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It's loan-ly at the top for retailers in distress

While Europe's e-commerce sector is in fine fettle, many in the wider retail industry have seen better days—in the debt markets at least. The sector holds the dubious honour of topping Debtwire's Distressed Watchlist and is taking an increasing share from other segments that have been left relatively unscathed by the pandemic.

When bonds and loans trade at levels below 90% of their face value they are added to the Watchlist. Over the past two years, retail issuers have nearly doubled their share of the list. Back in Q2 2019, retailer bonds made up only 17% of the total number of those listed on the bond watchlist. In Q2 2021, they made up an unhealthy 31% of the list.

Energy bonds are another point of weakness, accounting for 17% of the list two years ago and 23% today.

Distressed out

It's been a similar story in the loan markets, where retail also leads the league of distress. The sector has gone from claiming 30% to 27% of distressed loans in the same period, still well above any other industry. This comes after a lull amid the pandemic, by virtue of loans across the board losing value and resulting in a more balanced sector picture. But this was short-lived.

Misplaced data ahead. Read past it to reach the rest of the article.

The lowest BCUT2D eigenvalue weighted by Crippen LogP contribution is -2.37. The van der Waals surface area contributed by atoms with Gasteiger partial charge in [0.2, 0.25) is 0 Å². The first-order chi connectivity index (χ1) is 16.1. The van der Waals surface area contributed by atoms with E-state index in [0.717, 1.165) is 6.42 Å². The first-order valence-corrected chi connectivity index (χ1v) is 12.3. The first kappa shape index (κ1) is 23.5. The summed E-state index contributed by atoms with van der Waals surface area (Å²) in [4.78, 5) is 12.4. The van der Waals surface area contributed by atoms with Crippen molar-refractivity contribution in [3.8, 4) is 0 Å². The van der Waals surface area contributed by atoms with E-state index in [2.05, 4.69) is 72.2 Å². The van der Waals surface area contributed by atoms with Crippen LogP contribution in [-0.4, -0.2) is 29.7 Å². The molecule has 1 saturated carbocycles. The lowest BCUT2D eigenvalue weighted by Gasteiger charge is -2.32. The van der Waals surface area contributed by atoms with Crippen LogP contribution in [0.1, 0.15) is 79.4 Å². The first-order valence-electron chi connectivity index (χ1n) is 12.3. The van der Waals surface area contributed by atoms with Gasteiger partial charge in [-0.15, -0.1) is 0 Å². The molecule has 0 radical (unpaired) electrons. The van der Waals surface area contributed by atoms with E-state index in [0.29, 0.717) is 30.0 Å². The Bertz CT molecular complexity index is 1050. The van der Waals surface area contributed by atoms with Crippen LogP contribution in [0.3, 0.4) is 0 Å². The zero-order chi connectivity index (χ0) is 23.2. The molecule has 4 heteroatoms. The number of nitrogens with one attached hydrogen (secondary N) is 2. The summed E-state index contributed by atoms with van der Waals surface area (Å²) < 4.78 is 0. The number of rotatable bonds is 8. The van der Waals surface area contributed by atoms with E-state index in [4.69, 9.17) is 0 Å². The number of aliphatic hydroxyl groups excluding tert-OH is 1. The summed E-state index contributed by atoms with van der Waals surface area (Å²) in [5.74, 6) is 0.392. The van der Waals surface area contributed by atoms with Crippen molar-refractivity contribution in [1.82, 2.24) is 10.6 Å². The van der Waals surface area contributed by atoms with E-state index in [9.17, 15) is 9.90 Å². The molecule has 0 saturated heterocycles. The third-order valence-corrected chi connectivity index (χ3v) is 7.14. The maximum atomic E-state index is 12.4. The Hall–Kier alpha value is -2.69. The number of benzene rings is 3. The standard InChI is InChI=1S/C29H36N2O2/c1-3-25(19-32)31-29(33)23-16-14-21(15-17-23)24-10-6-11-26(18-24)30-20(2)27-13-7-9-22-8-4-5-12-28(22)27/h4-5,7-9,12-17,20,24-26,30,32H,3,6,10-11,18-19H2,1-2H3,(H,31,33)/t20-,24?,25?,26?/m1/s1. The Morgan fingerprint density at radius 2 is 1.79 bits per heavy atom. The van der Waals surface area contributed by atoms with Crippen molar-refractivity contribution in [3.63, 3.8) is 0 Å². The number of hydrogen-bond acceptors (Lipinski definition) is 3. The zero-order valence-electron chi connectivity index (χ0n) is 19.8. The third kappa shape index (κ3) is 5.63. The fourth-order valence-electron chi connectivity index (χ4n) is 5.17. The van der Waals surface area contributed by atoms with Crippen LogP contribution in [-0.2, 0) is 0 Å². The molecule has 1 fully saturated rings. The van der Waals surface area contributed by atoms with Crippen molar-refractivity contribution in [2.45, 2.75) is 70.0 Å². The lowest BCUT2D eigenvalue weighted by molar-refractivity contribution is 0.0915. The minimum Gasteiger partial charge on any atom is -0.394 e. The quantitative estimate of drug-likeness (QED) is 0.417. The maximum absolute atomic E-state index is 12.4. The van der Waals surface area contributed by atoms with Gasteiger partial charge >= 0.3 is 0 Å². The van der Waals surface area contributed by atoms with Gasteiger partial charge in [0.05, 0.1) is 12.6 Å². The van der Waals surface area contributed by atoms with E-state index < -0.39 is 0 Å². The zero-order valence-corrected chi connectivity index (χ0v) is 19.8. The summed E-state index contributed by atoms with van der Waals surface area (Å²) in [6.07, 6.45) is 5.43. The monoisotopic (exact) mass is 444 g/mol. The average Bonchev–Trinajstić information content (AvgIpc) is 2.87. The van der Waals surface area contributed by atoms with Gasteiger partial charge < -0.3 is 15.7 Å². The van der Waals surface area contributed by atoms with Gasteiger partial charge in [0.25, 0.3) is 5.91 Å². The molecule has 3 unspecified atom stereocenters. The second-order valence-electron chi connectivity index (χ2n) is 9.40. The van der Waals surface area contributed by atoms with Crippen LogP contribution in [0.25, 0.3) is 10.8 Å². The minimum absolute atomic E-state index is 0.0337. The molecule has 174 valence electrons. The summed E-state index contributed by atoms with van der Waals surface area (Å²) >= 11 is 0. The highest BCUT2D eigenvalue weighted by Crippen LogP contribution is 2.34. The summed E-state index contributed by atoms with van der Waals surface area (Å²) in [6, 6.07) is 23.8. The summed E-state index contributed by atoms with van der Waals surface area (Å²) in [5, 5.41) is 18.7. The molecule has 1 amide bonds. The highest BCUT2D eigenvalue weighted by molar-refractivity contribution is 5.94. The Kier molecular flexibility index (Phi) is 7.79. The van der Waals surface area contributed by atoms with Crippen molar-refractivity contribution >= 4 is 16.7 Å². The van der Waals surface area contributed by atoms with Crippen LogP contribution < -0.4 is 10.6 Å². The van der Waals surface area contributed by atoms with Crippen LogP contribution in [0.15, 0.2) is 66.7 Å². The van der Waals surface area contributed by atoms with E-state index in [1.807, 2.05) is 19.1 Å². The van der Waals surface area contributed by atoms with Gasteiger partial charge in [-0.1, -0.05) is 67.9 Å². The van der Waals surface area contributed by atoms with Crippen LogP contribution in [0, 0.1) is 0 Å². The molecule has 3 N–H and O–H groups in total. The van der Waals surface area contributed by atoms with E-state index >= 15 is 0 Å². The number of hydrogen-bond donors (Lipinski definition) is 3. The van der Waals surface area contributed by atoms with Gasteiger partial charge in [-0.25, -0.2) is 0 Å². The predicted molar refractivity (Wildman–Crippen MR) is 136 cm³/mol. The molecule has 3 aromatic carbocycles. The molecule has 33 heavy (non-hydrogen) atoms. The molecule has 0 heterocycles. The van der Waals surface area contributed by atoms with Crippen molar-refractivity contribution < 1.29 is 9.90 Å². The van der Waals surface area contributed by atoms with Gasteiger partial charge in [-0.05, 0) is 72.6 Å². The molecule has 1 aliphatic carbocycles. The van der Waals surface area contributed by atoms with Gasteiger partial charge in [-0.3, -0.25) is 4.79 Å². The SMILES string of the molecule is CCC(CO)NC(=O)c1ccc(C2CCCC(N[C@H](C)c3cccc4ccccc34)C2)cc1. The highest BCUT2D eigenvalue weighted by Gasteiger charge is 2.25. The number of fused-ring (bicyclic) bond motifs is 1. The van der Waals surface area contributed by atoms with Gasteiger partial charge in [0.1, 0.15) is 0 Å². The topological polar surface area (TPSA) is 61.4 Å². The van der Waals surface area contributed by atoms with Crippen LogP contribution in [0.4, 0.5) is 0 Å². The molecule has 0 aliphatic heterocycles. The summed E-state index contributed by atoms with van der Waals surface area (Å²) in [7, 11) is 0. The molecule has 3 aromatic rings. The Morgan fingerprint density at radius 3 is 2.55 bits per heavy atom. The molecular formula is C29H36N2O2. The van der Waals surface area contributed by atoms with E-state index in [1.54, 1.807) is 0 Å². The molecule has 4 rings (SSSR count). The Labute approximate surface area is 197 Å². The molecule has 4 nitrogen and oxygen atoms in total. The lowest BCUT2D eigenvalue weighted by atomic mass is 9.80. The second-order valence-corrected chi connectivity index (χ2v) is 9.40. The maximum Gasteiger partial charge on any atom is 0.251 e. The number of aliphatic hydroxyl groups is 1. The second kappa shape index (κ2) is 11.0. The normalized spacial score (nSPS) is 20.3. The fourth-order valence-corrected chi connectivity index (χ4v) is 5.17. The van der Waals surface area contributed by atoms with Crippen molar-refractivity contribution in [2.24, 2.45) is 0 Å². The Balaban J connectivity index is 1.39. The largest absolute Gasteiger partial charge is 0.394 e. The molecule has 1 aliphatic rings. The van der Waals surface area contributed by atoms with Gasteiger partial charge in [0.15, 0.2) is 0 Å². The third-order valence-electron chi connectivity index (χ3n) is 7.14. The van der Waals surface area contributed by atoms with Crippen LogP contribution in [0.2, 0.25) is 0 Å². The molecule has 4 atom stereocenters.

One major difference between the loan and bond markets is that energy issuers are in third position and industrials are in a distant second place to retailers. As of Q2 2021, 14% of European loans that are more than 10% below par are from within the industrials sector, a far cry from the 27% of retail loans that are in the same position.

Priced up

There is some positive news, however. The watchlist shows that the monthly weighted average loan price is climbing. It's been an exceptionally bumpy ride. The onset of the pandemic and fears over new variants, both of which shook markets, led to steep falls in distressed loan pricing.

But since April, the average price has hovered between 66 and 69.3, levels not seen since prior to the pandemic. It's also important to note that the number of distressed European companies is falling, from 561 in H1 2020 to 374 in the first half of this year.

Things seem to be looking up, then, even for retail.